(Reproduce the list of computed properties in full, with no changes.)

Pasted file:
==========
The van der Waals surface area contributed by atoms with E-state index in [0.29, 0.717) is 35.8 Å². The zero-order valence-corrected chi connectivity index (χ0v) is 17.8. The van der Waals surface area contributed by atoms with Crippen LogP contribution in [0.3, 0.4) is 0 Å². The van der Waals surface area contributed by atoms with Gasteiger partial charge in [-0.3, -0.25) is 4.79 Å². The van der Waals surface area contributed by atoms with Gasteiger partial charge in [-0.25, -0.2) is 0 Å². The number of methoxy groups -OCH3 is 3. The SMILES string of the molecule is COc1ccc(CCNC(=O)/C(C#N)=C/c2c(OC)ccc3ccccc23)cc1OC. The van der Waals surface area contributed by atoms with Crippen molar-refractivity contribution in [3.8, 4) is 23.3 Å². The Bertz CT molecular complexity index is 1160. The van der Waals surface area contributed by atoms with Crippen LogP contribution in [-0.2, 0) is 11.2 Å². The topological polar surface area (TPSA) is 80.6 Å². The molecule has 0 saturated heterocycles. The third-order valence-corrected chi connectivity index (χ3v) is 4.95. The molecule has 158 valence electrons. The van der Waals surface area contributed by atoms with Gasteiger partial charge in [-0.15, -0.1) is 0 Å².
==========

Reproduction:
The van der Waals surface area contributed by atoms with E-state index in [0.29, 0.717) is 35.8 Å². The zero-order valence-corrected chi connectivity index (χ0v) is 17.8. The van der Waals surface area contributed by atoms with Crippen LogP contribution in [0.3, 0.4) is 0 Å². The van der Waals surface area contributed by atoms with Gasteiger partial charge in [-0.3, -0.25) is 4.79 Å². The van der Waals surface area contributed by atoms with Gasteiger partial charge in [-0.25, -0.2) is 0 Å². The number of methoxy groups -OCH3 is 3. The SMILES string of the molecule is COc1ccc(CCNC(=O)/C(C#N)=C/c2c(OC)ccc3ccccc23)cc1OC. The van der Waals surface area contributed by atoms with Crippen molar-refractivity contribution in [3.8, 4) is 23.3 Å². The Bertz CT molecular complexity index is 1160. The van der Waals surface area contributed by atoms with Crippen LogP contribution in [-0.2, 0) is 11.2 Å². The topological polar surface area (TPSA) is 80.6 Å². The molecule has 0 saturated heterocycles. The third-order valence-corrected chi connectivity index (χ3v) is 4.95. The molecule has 158 valence electrons. The van der Waals surface area contributed by atoms with Gasteiger partial charge in [-0.15, -0.1) is 0 Å².